Lauren's empathy also bothered me, but mostly because it is mis-named. When she called it "empathy," I assumed it was an emotional connection with the people around her. Instead, it is entirely physical, and only works with people she can see. So if she sees someone with a wound, she feels their pain. This is treated rather inconsistently throughout the book, like Butler didn't really think through all the implications of it.

Unfortunately, this book didn't leave me wanting more, so I don't have any plans to read the second book, even though that might change my opinion. ( )
  Gwendydd | Jun 16, 2016 |
I'm glad I finally read [Parable of the Sower]. It was published in 1993, but it's so timely now: It's set it a world of runaway global warming, a wrecked economy, eroding labor laws, police corruption, and hostility towards migrants. The protagonist develops her own worldview while learning how to build and maintain a community when everything's falling apart. I cared about the characters and hope everything works out for them. I look forward to seeing what happens next in [Parable of the Talents]. ( )
  lavaturtle | Jun 3, 2016 |
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» Add other authors (4 possible)

Author nameRoleType of authorWork?Status
Butler, Octavia E.Authorprimary authorall editionsconfirmed
Gyan, DeborahCover artistsecondary authorsome editionsconfirmed
Palencar, John JudeCover artistsecondary authorsome editionsconfirmed
Puckey, DonCover designersecondary authorsome editionsconfirmed
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Prodigy is, at its essence, adaptability and persistent, positive obsession. Without persistence, what remains is an enthusiasm of the moment. Without adaptability, what remains may be channeled into destructive fanaticism. Without positive obsession, there is nothing at all. -- EARTHSEED: THE BOOKS OF THE LIVING by Lauren Oya Olamina
All that you touch / You Change. / All that you Change / Changes You. / The only lasting truth / is Change. / God / Is Change. -- EARTHSEED: THE BOOKS OF THE LIVING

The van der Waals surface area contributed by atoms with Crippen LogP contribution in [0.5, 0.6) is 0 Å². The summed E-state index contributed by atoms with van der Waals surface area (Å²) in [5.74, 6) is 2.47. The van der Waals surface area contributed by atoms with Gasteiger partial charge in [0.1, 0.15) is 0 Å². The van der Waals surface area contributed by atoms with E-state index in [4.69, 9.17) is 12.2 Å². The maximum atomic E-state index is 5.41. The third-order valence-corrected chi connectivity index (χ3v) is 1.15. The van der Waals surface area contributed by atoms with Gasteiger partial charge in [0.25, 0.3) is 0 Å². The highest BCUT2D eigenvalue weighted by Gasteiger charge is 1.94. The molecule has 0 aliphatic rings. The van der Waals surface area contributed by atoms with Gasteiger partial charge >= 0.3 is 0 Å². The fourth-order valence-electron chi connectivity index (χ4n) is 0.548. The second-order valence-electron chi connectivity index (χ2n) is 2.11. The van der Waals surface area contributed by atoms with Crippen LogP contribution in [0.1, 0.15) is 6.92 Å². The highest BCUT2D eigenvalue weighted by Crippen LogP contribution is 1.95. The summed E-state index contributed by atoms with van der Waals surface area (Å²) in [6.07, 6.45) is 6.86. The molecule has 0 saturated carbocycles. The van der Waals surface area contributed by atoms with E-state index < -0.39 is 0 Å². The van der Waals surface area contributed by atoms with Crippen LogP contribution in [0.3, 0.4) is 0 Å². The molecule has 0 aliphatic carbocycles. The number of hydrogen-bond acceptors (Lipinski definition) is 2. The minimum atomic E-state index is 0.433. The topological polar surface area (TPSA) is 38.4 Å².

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I had my recurring dream last night.
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Book description
Set in a dystopian future, Parable of the Sower centers on a young woman who possesses what Butler dubbed as hyperempathy – the ability to feel the perceived pain and other sensations of others – who develops a benign philosophical and religious system during her childhood in the remnants of a gated community in Los Angeles. Civil society is near collapse due to resource scarcity and poverty. When the community's security is compromised, her home is destroyed and her family murdered. She travels north with some survivors to try to start a community where her religion, called Earthseed, can grow.
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Amazon.com Amazon.com Review (ISBN 0446675504, Paperback)

Octavia E. Butler, the grande dame of science fiction, writes extraordinary, inspirational stories of ordinary people. Parable of the Sower is a hopeful tale set in a dystopian future United States of walled cities, disease, fires, and madness. Lauren Olamina is an 18-year-old woman with hyperempathy syndrome--if she sees another in pain, she feels their pain as acutely as if it were real. When her relatively safe neighborhood enclave is inevitably destroyed, along with her family and dreams for the future, Lauren grabs a backpack full of supplies and begins a journey north. Along the way, she recruits fellow refugees to her embryonic faith, Earthseed, the prime tenet of which is that "God is change." This is a great book--simple and elegant, with enough message to make you think, but not so much that you feel preached to.

(retrieved from Amazon Thu, 12 Mar 2015 18:25:06 -0400)

(see all 5 descriptions)

In 2025 California, an eighteen-year-old African American woman, suffering from a hereditary trait that causes her to feel others' pain as well as her own, flees northward from her small community and its desperate savages.

(summary from another edition)